For these luxury shoe brands, Earth Day is every day

When Earth Day was founded 50 years ago, the idea of ​​vegan and sustainable footwear hovered somewhere between a Birkenstock-style shoe or an inexpensive vinyl shoe masquerading as leather, which had more to do with it. to do with cost than with environmental concerns. But a lot has changed since its debut in 1970. A CGS report in 2019 found that at least 65% of consumers consider sustainability when shopping and are willing to pay more, especially Gen Z. The movement The current trend towards environmentally friendly fashion and accessories has spawned several independent luxury footwear brands disrupting the market with alternative business and material approaches.

Becoming sustainable also means rejecting the endless cycle of more, more, more – more designs, more collections and more pressure on factories to produce, creating an unsustainable retail system that these brands have witnessed before. Nomasei, a “slow luxury” brand founded by Paule Tenaillon and Marine Braquet while she was working for Chloé, realized: “We were tired and exhausted. To continue doing this work, we decided to connect more with our beliefs and the life we ​​wanted. “, according to Braquet.

To achieve this, the brand demystified the regular seasonal collections, adding new models only after scrutinizing its purpose in the offering. Primarily direct to the consumer, Nomasei offers shoes built to last, made from high quality, ethically sourced leathers, priced under $ 500, while disclosing the costs associated with the production of each shoe. Their manufacturing partner in Montopoli, Italy owns shares in the company and supports the brand’s philosophy by reducing environmentally toxic procedures at their factory, just one way to offset their carbon footprint.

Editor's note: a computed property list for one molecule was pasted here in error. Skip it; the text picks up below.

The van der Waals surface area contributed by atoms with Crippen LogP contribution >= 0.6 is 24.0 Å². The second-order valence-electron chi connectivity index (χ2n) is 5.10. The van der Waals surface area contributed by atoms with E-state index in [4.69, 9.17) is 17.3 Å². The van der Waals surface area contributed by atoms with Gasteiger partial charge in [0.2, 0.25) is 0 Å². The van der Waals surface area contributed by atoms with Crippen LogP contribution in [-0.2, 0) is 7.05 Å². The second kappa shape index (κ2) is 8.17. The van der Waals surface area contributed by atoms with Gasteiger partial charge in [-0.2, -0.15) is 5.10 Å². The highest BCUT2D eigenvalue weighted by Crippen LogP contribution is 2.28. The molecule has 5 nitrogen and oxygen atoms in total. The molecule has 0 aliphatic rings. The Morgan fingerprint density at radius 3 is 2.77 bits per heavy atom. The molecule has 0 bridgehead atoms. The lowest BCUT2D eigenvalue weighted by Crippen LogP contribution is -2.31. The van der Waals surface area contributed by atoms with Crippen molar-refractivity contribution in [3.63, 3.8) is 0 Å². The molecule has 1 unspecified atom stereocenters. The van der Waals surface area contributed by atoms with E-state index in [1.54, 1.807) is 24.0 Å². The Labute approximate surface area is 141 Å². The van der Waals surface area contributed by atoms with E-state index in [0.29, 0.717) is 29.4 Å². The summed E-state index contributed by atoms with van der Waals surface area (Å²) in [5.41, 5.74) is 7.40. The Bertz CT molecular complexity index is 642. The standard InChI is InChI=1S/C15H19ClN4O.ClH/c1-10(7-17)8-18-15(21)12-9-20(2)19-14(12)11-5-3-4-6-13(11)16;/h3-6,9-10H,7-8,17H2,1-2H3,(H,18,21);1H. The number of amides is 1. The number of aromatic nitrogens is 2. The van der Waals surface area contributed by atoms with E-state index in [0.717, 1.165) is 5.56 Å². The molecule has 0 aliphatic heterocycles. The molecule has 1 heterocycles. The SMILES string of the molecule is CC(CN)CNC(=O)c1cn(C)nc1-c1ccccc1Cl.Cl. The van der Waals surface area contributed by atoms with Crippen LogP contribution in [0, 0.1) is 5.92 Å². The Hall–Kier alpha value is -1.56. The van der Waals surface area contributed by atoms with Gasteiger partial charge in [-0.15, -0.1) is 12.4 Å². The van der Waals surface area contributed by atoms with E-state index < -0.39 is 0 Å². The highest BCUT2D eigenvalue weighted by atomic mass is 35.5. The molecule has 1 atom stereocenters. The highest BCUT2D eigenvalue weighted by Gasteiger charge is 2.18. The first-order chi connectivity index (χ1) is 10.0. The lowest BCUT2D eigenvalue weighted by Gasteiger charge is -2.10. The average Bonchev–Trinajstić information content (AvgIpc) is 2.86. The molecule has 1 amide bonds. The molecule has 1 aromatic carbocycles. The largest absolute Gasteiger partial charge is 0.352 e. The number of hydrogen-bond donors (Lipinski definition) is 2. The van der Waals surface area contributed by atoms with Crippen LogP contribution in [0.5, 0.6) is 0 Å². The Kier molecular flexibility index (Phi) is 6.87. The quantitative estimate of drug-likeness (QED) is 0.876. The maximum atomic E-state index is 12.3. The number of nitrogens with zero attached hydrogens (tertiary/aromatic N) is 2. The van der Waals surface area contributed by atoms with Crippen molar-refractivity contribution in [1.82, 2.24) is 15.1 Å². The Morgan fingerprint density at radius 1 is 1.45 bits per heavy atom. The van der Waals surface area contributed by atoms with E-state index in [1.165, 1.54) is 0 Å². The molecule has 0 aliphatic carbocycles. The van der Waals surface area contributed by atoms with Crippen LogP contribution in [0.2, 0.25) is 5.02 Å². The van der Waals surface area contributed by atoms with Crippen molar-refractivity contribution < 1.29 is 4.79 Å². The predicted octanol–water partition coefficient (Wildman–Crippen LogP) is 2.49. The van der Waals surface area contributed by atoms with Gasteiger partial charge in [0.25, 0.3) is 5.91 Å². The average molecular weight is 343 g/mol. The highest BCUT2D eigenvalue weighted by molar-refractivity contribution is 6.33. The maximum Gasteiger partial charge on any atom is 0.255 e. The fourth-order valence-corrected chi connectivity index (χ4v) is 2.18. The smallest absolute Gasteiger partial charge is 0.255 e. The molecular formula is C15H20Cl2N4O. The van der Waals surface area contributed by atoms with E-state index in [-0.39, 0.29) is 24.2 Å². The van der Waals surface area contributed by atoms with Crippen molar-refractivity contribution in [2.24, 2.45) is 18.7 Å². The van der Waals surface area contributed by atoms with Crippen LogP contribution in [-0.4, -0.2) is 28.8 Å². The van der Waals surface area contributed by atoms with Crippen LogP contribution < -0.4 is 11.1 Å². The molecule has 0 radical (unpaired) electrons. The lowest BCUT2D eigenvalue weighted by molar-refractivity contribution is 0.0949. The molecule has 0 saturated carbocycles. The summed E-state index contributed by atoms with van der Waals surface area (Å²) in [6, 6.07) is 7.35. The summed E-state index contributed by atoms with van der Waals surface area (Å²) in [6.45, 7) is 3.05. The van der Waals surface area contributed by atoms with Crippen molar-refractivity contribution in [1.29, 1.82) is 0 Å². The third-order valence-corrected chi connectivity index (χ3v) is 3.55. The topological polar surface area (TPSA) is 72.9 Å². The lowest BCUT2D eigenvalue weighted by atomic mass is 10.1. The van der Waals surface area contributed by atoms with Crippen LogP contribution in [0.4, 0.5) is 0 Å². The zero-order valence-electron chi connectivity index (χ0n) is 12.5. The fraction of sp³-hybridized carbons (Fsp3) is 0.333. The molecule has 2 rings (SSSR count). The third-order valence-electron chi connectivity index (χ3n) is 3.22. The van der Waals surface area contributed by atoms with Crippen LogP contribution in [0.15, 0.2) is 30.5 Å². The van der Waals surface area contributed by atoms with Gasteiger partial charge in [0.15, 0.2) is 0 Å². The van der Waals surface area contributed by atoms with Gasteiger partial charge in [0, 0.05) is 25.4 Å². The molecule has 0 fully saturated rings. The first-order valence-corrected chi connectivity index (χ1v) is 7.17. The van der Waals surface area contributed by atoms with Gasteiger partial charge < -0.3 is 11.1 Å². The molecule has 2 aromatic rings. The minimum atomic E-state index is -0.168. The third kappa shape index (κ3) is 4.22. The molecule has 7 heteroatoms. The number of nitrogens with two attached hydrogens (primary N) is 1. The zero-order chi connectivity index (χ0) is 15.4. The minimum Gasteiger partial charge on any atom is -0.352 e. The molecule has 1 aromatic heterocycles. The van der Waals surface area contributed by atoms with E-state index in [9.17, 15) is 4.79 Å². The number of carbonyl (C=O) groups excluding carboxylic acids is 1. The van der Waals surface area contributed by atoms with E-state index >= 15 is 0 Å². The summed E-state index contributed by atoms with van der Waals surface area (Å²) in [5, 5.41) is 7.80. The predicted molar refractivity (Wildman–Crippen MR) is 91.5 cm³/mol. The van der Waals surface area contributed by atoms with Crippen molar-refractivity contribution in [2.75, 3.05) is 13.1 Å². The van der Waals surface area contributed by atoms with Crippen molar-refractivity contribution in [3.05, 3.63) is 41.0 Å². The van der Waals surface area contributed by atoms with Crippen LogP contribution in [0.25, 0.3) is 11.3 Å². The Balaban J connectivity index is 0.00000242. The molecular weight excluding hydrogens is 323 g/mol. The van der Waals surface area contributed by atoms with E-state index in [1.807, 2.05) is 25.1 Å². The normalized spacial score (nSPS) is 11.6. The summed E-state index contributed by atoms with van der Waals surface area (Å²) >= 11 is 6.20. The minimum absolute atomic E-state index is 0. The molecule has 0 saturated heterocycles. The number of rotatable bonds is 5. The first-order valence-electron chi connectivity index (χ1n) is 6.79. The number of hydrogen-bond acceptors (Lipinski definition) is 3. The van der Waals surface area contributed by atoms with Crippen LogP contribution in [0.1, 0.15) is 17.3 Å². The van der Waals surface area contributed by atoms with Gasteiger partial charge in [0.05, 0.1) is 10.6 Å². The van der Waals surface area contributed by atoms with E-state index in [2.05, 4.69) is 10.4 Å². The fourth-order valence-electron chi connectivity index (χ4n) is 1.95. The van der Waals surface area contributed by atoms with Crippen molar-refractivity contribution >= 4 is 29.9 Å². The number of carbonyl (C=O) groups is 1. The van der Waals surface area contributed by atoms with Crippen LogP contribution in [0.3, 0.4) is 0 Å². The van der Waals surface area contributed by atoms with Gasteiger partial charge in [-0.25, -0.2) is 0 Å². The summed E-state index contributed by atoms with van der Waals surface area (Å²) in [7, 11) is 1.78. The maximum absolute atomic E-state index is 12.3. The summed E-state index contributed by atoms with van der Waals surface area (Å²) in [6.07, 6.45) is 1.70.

Aera, a New York-based vegan luxury shoe brand led by CEO Tina Bhowjani, Creative Director Jean-Michel Cazabat and investor Alvertos Revach share a similar point of view. “The system that worked before doesn’t work anymore. You can’t continuously produce a product that doesn’t end up on customers’ feet,” Cazabat said. This item is for sale. “Aera promotes a wardrobe of timeless classic shoes delivered in season by offering a few essentials according to the season, as needed. They source vegan leather from the women’s market. suppliers, which is expected to reach 85 billion in sales by 2025 according to Shoe News. They can also boast of scientifically measured transparency as brand ethics.

By carefully selecting wholesale channels, these brands “stood out,” as Braquet puts it, in the broken cycle of retail. Sustainable luxury sneaker brand P448 has also broken the mold by having a pre-cut inventory that allows for immediate orders. “We believe in never having ‘aged’ inventory. Sneakers are also a little less seasonally focused, which doesn’t hurt,” said Wayne Kulkin, CEO and co-founder of Street Trend LLC, owner of P448, who also cited a need. so that the distribution is “controlled”.

Launched at the Fall 2020 Market in February by Jimmy Choo’s alum Alfredo Casadei (no connection to the Italian Casadei shoe family), Piferi is disrupting the vegan designer footwear market that offers design first, la ecological value then. “Responsible luxury design is very uncharted territory and the combination of sensual and durable footwear is almost non-existent,” he said. “My shoes create a desire for design first, then the guilt-free bonus.”